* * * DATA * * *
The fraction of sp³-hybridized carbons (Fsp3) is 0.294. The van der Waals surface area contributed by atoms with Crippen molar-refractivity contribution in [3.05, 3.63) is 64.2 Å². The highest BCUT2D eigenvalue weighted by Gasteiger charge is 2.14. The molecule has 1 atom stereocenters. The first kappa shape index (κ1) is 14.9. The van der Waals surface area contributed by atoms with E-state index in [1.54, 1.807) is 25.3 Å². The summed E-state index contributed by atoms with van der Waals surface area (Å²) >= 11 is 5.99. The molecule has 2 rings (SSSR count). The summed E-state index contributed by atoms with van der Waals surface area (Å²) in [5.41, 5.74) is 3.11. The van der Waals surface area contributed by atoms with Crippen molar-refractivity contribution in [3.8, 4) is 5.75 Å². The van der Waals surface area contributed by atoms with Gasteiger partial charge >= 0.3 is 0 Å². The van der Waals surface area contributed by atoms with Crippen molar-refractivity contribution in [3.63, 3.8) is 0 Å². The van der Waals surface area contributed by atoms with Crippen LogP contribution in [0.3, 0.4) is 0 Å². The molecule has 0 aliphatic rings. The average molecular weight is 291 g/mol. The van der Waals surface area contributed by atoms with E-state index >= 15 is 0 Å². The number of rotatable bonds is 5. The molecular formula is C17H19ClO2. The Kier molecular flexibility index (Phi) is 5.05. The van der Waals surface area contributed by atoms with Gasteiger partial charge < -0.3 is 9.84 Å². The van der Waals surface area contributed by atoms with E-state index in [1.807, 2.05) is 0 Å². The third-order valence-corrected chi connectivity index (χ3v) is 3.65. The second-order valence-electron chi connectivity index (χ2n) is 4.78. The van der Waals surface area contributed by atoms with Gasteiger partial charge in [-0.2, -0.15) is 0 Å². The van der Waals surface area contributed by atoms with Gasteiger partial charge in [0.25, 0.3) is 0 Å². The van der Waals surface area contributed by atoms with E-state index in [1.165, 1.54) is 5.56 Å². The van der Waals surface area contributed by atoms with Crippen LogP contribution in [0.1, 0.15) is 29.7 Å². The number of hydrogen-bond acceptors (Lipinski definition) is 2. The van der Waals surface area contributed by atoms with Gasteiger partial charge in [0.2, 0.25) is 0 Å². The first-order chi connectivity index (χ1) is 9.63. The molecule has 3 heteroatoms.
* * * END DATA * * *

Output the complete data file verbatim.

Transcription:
The fraction of sp³-hybridized carbons (Fsp3) is 0.294. The van der Waals surface area contributed by atoms with Crippen molar-refractivity contribution in [3.05, 3.63) is 64.2 Å². The highest BCUT2D eigenvalue weighted by Gasteiger charge is 2.14. The molecule has 1 atom stereocenters. The first kappa shape index (κ1) is 14.9. The van der Waals surface area contributed by atoms with E-state index in [1.54, 1.807) is 25.3 Å². The summed E-state index contributed by atoms with van der Waals surface area (Å²) >= 11 is 5.99. The molecule has 2 rings (SSSR count). The summed E-state index contributed by atoms with van der Waals surface area (Å²) in [5.41, 5.74) is 3.11. The van der Waals surface area contributed by atoms with Crippen molar-refractivity contribution in [3.8, 4) is 5.75 Å². The van der Waals surface area contributed by atoms with Gasteiger partial charge >= 0.3 is 0 Å². The van der Waals surface area contributed by atoms with Crippen molar-refractivity contribution in [3.63, 3.8) is 0 Å². The van der Waals surface area contributed by atoms with Crippen LogP contribution in [0.3, 0.4) is 0 Å². The molecule has 0 aliphatic rings. The average molecular weight is 291 g/mol. The van der Waals surface area contributed by atoms with E-state index >= 15 is 0 Å². The number of rotatable bonds is 5. The molecular formula is C17H19ClO2. The Kier molecular flexibility index (Phi) is 5.05. The van der Waals surface area contributed by atoms with Gasteiger partial charge < -0.3 is 9.84 Å². The van der Waals surface area contributed by atoms with E-state index in [1.807, 2.05) is 0 Å². The third-order valence-corrected chi connectivity index (χ3v) is 3.65. The second-order valence-electron chi connectivity index (χ2n) is 4.78. The van der Waals surface area contributed by atoms with Gasteiger partial charge in [-0.2, -0.15) is 0 Å². The van der Waals surface area contributed by atoms with Gasteiger partial charge in [0.25, 0.3) is 0 Å². The van der Waals surface area contributed by atoms with E-state index in [1.165, 1.54) is 5.56 Å². The van der Waals surface area contributed by atoms with Crippen LogP contribution in [0.1, 0.15) is 29.7 Å². The number of hydrogen-bond acceptors (Lipinski definition) is 2. The van der Waals surface area contributed by atoms with Gasteiger partial charge in [0.2, 0.25) is 0 Å². The first-order chi connectivity index (χ1) is 9.63. The molecule has 3 heteroatoms.